Assurance Case maintenance in ExplicitCase

The assurance case maintenance in ExplicitCase requires the participation of different entities and stakeholders (see Fig. 8). The system modeling is done by the system engineer and the GSN modeling of the assurance cases by the safety engineer. The safety engineer has also responsibilities such as hyperlinking GSN with System Models and annotating GSN assurance cases with maintainability information. ExplicitCase recognizes challenges to validity of GSN assurance cases and identifies the impact of a GSN node challenge. Finally, the safety engineer gives input to the system engineer regarding the reasons why, after a change in one system model element, other system model elements, should be reviewed.

Fig. 8 - Stakeholders in ExplicitCase.

Steps to maintenance in ExplicitCase

  1. Follow the steps in the section "Steps to specify the contained elements of a assurance case module" and build an assurance case module;
  2. Select the Solution Argument Element and right-click on it. Click 'Is Challenged';
  3. The challenged solution has changed its color to red;
  4. Right-click again on the challenged solution. Click 'Show potential change impact';
  5. The potentially impacted argument elements, by the challenged solution, have turned their color to yellow;

Support for quantitative assessment of Assurance cases

We implemented in AutoFOCUS the approached proposed by Duan et al. HASE 16, which computes the belief, disbelief and uncertainty of a GSN-argument based on the \emph{safety defeaters}. A safety defeater is anything that can reduce the confidence on the argument, such as, a software bug.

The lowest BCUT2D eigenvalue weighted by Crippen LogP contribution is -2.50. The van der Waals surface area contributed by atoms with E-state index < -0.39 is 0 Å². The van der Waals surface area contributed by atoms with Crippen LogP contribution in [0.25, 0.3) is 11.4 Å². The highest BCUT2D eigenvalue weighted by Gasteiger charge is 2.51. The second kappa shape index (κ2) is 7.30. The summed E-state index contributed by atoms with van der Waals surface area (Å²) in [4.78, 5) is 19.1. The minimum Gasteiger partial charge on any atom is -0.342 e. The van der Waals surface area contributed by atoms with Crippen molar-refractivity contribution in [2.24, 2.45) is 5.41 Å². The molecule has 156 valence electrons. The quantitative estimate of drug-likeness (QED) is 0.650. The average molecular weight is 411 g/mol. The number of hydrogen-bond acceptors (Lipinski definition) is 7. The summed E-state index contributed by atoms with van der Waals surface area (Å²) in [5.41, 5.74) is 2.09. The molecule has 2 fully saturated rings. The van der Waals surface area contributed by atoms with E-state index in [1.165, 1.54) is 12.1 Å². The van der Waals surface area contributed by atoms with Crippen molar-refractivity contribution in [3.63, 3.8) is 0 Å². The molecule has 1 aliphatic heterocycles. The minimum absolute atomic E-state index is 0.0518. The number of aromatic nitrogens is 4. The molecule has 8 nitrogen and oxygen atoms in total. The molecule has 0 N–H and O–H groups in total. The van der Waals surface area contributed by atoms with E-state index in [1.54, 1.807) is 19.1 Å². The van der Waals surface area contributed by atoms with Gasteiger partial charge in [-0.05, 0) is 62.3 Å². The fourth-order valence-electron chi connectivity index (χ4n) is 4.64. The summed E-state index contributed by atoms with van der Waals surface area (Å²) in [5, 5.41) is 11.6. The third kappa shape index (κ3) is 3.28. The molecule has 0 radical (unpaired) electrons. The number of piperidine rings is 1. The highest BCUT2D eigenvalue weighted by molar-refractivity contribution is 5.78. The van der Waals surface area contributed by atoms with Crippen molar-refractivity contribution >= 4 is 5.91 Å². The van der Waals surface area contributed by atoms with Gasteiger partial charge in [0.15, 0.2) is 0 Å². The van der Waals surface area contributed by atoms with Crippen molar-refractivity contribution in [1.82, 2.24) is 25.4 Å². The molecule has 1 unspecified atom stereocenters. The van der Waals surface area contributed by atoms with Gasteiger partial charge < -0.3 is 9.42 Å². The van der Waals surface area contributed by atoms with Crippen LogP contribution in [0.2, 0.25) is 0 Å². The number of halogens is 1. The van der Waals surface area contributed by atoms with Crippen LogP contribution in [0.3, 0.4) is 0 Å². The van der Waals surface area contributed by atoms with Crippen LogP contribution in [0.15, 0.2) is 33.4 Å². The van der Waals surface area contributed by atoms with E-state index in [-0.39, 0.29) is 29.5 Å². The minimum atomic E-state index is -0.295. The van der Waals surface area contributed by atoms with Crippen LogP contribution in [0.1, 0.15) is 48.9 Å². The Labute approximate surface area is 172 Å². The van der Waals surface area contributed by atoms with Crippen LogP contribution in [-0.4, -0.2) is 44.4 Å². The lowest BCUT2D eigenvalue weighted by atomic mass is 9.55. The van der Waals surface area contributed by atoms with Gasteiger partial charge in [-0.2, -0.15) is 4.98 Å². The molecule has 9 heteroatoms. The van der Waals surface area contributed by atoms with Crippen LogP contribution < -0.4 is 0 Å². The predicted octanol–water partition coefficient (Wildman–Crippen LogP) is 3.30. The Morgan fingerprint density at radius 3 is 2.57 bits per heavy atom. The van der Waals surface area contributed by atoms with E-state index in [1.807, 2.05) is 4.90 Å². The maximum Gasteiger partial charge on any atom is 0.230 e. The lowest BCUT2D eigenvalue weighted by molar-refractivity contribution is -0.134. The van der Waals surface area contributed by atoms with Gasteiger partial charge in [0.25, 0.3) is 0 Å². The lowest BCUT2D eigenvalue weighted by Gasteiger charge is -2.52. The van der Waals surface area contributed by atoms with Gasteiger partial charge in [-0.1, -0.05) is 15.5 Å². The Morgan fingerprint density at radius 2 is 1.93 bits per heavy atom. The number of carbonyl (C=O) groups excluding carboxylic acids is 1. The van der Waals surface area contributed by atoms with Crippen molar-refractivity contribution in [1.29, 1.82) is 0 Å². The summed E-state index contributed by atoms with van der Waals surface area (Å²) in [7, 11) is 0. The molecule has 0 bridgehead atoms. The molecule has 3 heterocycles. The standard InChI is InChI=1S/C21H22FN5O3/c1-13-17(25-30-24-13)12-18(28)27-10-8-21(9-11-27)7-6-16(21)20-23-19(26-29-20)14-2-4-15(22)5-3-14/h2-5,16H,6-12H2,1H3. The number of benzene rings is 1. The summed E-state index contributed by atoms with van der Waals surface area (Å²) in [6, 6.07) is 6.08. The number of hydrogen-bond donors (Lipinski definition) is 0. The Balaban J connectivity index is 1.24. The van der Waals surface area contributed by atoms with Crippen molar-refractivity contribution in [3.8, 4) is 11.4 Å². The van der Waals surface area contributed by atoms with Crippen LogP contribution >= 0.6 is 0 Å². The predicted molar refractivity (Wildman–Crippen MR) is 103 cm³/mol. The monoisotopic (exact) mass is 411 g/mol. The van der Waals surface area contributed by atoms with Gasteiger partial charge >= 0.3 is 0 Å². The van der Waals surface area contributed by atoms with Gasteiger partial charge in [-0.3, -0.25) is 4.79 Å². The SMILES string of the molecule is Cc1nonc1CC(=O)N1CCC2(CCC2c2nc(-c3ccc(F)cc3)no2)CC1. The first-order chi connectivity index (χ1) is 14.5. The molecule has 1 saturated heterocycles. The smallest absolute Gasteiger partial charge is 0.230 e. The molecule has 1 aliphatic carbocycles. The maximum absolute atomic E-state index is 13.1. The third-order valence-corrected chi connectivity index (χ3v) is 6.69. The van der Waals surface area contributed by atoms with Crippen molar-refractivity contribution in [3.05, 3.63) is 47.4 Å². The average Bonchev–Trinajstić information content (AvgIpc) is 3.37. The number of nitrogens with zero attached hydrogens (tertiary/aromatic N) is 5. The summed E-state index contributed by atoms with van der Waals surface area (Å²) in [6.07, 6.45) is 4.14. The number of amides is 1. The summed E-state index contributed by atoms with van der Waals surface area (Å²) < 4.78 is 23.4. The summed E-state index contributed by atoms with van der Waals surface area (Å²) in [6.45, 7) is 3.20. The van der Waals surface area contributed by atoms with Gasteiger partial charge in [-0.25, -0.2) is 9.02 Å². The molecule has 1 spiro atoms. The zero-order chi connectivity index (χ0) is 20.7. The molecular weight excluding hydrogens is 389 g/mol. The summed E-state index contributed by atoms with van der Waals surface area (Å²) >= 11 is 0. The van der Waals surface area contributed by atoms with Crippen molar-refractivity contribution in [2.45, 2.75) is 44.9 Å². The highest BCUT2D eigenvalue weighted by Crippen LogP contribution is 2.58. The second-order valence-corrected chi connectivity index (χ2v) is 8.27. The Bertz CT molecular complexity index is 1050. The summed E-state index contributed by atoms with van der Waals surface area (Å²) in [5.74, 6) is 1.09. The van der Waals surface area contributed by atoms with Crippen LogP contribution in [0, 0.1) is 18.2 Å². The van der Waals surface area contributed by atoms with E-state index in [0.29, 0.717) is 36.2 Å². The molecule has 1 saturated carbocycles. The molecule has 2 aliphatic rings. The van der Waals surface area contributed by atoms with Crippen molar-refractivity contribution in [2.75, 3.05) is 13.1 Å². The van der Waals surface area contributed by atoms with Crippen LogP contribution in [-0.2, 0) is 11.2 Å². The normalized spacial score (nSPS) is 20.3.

Consider the GSN-argument depicted in the figure above. It contains a main hazard which is broken down into two hazard sub-goals. Each GSN goal is annotated with the number of defeaters outruled and the total number of defeaters. In the tool, this is shown by the pair of numbers on the top left corner of GSN goals. For example, the top goal in the figure above is annotated with 15/29 denoting that 15 out of 29 safety defeaters have been outruled. Users can only enter these numbers for the leaf goals by editing their property sections, as illustrated by the figure below. Moreover, a weight is associated to all GSN nodes denoting the importance of these goal. From this data on the leaves of the GSN tree, the values of outruled and total defeaters for the remaining GSN nodes is computed by a weight sum.

Intuitively, the greater the total number of defeaters, the lower the uncertainty is. Moreover, the greater the number of outruled defeaters the greater the belief on the GSN-argument and the lower the disbelief. The exact values for belief, disbelief and uncertainty can be computed from the values of outruled and total number of defeaters. We refer to the work Duan et al. HASE 16 on how exactly these values are computed.

The belief, disbelief and uncertainty for the top most goal of GSN depicted in the figure above is shown by simply hovering the mouse over the goal as illustrated by the figure below. It is also available in the property section of the node. Moreover, the color of the numbers shown in the goal reflect the level of confidence. Red colors indicating a higher disbelief, while a green color a higher belief.